City University London

Investigating aphasia: Eva Park projects at City University London

The Trustees of The Tavistock Trust for Aphasia are funding two new projects at City University London. Researchers at City will further investigate how a virtual world called Eva Park can improve communication for people with aphasia.

Researchers at City University London have been awarded two new grants to further investigate how a virtual world called Eva Park can improve communication following a stroke.

Eva Park is a virtual island that was created by the research team at City with initial funding from the Stroke Association. It was designed with and for people with aphasia (a language impairment often due to stroke). Eva Park is a colourful quirky place with a range of functional locations, such as a restaurant, bar, health centre and hairdressers. There are also green spaces and elements of fantasy. For example there is a lake containing a pearl oyster and a mermaid. Eva Park is a place where people with aphasia can practice social conversations and gain confidence. Several people can use Eva Park at the same time. They are represented by personalised avatars and communicate through speech, using a headset and a microphone. Eva Park won the prestigious Tech4Good 2015 People’s Award.

The new grants follow on from a recently completed three year project which showed that Eva Park can be used successfully to provide language stimulation for people with aphasia. Twenty people had five weeks access to Eva Park, with daily sessions from a support worker, in which they conversed, carried out role plays and had group discussions. Results showed that the Eva Park intervention was very well received and brought about significant improvements on a measure of functional communication.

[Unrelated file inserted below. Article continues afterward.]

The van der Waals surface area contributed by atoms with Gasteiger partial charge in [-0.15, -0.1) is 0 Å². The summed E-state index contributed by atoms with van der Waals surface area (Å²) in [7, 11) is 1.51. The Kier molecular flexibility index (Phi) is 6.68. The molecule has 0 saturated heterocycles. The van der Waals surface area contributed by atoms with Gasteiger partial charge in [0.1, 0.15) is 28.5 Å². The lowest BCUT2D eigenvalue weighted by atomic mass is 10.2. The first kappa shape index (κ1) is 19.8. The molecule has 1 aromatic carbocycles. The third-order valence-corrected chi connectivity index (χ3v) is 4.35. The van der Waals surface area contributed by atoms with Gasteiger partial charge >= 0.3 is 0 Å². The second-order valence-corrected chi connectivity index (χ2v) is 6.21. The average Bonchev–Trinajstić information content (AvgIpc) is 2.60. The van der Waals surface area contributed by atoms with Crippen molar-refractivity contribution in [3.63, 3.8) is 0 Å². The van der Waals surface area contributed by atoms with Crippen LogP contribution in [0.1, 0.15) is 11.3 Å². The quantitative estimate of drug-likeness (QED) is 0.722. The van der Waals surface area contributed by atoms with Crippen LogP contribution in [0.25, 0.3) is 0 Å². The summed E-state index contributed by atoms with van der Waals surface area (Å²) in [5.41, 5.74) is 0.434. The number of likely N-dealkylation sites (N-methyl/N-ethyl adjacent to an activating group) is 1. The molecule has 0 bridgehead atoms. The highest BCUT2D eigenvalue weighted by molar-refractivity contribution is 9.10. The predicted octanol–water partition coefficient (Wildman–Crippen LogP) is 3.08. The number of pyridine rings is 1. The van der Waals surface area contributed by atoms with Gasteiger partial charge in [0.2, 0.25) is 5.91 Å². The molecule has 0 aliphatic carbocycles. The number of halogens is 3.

One of the new projects will employ a software developer who will transform the technology from a prototype to a version that can be released to aphasia support services across the UK. The other project will further explore the therapeutic potential of Eva Park. Using single case experimental designs it will investigate whether Eva Park can be used to deliver specific language treatments, for example targeting word finding or sentence building. Both projects will produce freely available manuals and guidance materials, so that other centres can run the software independently and exploit the therapeutic opportunities of Eva Park.

Speaking about the new grants, Professor Jane Marshall, who leads the Eva Park team, said:

“The social impact of aphasia is huge, with over 350,000 people living with the condition in the UK. Finding effective treatment responses is a priority. We are keen for Eva Park to become a mainstream therapy resource that is widely available to people with aphasia. We hope it can provide opportunities to practise functional and social conversations and to work on specific therapy goals. This funding from The Tavistock Trust for Aphasia is a major step forward in making this happen.”

The Eva Park team is a collaboration between researchers in the Division of Language and Communication Science and the Centre for Human Computer Interaction Design, both at City University London.

evapark.city.ac.uk